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As the longest winter ever nears an end (we think), conflicting perspectives abound

  • Author: Alli Harvey
    | Alaska Outdoors
  • Updated: March 26
  • Published March 26

A bicyclist rides along the Tony Knowles Coastal Trail on Thursday, Feb. 4, 2021. Port MacKenzie is visible in the distance beyond the pan ice in upper Cook Inlet. (Bill Roth / ADN)

I’ve done plenty of reflecting and writing about the beauty and simplicity of noticing. Throughout this pandemic, I’ve admired the way light falls on the trees in my yard. I’ve watched dew drops sparkle a rainbow of colors across a green lawn. I’ve appreciated perfect, tiny snowflakes falling on my black mitten.

This is all great. But in the spirit of presence, here are some other things I’m noticing:

The temperature outside is consistently very cold. I am cold for much of the day.

My laundry is basically always going because of an endless cycle of washing the many sweaty layers needed to brave the outdoors. This means there is a constant whirring of the spin cycle, inevitably followed by my least favorite chore: folding.

And, more snow keeps coming.

I went outside for a run a couple mornings ago and the mantra in my head every time my feet hit the pavement was: this is the longest winter of my life.

It was about 5 degrees outside. Faced with the option of not running and feeling grumpy and (more) pent up all day, the choice was clear. But in this case running in single digits was more to buoy myself into the rest of my life and less about enjoying a pleasant outdoor experience.

I know, I know. Where does complaining get me? That mantra — this is the longest winter of my life — does nothing but dig my heels, literally, into that perspective. This is contrary to my usually optimistic nature. But it’s also very real.

What happens when I ignore my feelings or perspective because I would prefer for it not to exist? It wakes me up at night. My brain whispers, “Hey, Alli, let’s spend some time dwelling here because you ignored it before,” around 2 a.m. and keeps it up until about 4 a.m. The next day — you guessed it — I’m crabby and sleep-deprived and the cycle starts anew.

So, I’m owning it. Here are the things that are simultaneously true for me:

• Alaska is the only place I’d want to be for a pandemic. It’s stunning here. There is plenty of outdoor space for everyone. We are now on the leading edge of the entire country for vaccine distribution, thanks to tribal leadership and public health coordination. Jabs are going in arms, and I am going outside for runs maskless (well, I’m wearing a balaclava, but that’s to protect my lungs against the cold, not COVID-19).

• I feel trapped in Alaska. I’ve had recurring dreams about being in New York City. Most of my daydreaming is about the desert. I miss family and friends who live in other places terribly. Sometimes looking at the walls of my home makes me feel slightly nauseated, they are so familiar. I feel completely fed up with sameness, even though that sameness is objectively amazing.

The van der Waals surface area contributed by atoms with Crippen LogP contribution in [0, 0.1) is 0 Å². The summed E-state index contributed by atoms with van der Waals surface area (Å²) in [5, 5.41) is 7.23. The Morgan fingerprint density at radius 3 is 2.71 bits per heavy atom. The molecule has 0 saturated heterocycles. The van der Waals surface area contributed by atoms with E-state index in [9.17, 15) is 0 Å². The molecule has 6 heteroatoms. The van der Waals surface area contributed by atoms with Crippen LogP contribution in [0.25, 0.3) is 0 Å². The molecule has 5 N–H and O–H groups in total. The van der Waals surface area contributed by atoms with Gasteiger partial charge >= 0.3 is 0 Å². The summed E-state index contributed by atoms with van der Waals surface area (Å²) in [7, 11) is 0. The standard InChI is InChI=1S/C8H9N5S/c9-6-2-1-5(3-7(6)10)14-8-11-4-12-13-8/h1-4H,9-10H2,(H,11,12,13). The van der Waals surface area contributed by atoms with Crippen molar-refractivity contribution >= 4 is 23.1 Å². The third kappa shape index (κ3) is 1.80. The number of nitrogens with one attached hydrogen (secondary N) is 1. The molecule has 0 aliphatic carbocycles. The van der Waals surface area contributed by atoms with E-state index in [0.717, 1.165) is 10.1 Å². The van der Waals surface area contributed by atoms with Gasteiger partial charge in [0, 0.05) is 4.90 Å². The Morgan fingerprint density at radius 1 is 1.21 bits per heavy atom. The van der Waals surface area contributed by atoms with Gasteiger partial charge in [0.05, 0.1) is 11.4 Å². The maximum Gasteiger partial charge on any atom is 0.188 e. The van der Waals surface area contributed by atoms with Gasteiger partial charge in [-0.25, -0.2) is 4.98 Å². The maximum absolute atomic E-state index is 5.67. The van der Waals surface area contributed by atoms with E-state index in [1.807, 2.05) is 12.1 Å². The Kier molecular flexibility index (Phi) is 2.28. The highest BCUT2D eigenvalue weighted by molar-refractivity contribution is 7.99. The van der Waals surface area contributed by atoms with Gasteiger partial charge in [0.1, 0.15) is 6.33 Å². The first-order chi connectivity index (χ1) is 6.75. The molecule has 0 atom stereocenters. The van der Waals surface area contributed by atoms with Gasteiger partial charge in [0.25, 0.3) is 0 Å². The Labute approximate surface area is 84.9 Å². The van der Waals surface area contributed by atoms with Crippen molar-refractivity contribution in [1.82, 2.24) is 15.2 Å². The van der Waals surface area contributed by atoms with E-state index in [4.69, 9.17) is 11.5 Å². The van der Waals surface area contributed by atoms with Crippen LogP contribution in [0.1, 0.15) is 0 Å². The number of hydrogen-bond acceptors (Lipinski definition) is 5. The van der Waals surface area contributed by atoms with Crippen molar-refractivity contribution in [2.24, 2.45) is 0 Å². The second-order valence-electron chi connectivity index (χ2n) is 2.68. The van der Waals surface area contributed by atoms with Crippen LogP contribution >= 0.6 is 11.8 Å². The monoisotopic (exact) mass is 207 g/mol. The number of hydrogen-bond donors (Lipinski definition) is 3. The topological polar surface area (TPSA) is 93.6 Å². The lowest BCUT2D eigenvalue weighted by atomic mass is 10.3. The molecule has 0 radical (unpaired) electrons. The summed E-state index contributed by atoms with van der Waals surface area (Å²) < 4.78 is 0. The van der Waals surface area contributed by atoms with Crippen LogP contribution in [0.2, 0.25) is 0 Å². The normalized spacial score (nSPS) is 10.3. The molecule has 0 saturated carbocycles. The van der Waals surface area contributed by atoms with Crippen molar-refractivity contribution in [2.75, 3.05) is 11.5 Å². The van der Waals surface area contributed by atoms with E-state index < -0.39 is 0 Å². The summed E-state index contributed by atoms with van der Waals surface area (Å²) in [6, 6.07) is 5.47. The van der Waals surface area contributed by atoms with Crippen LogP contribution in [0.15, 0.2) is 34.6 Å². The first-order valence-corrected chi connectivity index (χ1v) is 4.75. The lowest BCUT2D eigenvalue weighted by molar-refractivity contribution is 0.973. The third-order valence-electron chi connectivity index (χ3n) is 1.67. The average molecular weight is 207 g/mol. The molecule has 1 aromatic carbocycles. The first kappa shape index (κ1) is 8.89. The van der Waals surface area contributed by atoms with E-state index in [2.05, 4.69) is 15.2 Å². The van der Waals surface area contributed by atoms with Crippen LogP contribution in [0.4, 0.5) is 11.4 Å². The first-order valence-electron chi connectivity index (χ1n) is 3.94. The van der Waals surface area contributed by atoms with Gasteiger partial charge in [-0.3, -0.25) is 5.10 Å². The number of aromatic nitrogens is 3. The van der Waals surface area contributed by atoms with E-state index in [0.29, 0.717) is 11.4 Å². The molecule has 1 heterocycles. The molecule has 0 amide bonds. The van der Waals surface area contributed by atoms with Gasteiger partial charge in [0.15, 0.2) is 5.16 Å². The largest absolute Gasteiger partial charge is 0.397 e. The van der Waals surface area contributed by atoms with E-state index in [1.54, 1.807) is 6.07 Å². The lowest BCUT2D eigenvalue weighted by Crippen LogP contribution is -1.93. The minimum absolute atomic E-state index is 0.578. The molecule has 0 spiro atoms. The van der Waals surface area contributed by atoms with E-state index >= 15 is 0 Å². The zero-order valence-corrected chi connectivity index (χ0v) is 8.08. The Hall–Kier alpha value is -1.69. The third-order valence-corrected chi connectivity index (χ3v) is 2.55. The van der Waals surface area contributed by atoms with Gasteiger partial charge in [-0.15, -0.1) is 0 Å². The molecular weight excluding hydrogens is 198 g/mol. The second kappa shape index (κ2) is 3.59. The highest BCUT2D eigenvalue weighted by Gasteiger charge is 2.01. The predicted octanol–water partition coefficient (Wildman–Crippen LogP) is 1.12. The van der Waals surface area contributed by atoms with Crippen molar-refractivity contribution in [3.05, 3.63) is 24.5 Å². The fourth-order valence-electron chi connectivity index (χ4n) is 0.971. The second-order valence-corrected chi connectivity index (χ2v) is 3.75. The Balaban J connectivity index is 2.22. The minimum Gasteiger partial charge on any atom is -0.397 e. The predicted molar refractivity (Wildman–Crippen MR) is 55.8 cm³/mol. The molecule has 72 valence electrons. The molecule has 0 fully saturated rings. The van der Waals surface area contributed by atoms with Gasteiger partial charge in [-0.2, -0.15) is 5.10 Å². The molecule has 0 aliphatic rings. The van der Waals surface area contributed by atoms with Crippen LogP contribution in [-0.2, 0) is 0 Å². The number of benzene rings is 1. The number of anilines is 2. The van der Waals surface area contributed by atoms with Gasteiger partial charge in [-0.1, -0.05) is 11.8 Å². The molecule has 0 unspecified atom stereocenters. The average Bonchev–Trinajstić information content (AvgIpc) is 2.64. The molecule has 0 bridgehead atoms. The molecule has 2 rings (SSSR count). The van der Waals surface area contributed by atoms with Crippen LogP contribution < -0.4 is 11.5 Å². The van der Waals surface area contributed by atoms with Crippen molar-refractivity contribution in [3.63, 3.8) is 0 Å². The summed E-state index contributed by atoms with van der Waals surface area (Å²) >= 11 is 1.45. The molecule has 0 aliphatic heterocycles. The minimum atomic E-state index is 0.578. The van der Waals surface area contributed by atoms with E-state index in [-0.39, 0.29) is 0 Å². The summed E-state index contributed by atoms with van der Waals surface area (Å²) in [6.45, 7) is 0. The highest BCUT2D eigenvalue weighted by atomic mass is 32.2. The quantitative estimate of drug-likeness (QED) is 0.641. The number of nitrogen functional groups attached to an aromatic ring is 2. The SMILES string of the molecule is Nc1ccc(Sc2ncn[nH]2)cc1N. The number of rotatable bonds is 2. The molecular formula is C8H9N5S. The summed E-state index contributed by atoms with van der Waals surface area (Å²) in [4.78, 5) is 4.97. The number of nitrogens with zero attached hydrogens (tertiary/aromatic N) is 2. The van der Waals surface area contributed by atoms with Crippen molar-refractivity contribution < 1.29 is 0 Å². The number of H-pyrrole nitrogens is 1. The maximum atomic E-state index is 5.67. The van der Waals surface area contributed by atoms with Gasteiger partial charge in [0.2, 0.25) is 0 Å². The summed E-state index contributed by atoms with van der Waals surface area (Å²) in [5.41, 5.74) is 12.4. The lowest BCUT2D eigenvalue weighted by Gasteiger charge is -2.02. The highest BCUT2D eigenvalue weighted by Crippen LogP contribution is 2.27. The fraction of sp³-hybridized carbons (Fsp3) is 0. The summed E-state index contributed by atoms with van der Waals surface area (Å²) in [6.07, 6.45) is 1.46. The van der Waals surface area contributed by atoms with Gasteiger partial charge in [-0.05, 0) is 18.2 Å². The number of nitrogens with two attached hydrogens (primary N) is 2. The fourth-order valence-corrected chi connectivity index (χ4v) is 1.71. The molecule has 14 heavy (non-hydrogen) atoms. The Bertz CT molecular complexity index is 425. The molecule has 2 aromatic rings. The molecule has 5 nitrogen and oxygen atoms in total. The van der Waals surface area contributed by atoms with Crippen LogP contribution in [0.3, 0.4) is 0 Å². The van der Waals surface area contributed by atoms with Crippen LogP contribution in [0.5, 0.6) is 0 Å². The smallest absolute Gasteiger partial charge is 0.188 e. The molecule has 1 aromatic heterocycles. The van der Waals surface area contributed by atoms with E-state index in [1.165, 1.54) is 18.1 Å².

• I am incredibly lucky to lead the life I do during this pandemic. I am fine. I am not a front-line worker. I work remotely. I am halfway vaccinated. I have a positive relationship with my spouse. We don’t have kids in the house. From a Maslow’s pyramid of needs perspective, I have absolutely no complaints — far from it.

• Pandemic life is hard and I’m over it. This is a grueling marathon that seems to get harder the closer we get to its vague finish (which looks, by the way, nothing like its start — let’s not talk about going “back” to normal, that’s not how life works). I don’t spend time wishing I could revert to this or that. I know in my bones that there is a discrete “before” and “after” that will evolve in many novel ways I can’t yet predict.

But whatever “now” is — watching things play out, taking in new data, negotiating with friends/family/work, remaining largely restricted in movement — stinks.

My husband and I burned through all of our carefully rotated firewood this winter because we’ve been home so much, and our primary mode of entertaining guests has been bonfires. Recently we had a fresh load of wood delivered but it’s still pretty green.

When friends invited us to their home for a fire provided we bring the wood, we loaded up the truck. This new wood is working serviceably in our wood stove. Why not for an outdoor bonfire?

So there we were, clustered around failing embers as dusk and cold set in on a recent Saturday night. The fire pit was dug and beautiful; the hot beverages were out. All that was missing was the actual fire. Despite adding kindling, paper and splitting down the wood to twigs, it simply would not light.

We stood around the failed fire for about an hour longer as the temperature plummeted until I cried uncle and we drove home.

The familiar refrain echoed in my head: longest winter of my life. Of course we couldn’t get a fire started. Of course.

Alaska, though, always seems to laugh last. As we got closer to home and into darkness, I could see northern lights flickering across the sky. We pulled over along the Knik River to stand in the zero-degree temperatures and gawked as Pioneer Peak rose, steep and daunting, under green ribbons.

I was mollified that night. Then the next morning came around and it was time, again, to run — now at minus-5 degrees.

I pulled on every layer I own, grumbling every step of the way. At some point this winter will be a long-forgotten memory. For now I grit my teeth while living in this place I am so very fortunate to be, one day and sometimes one hour at a time.

Alli Harvey lives in Palmer and plays in Southcentral Alaska.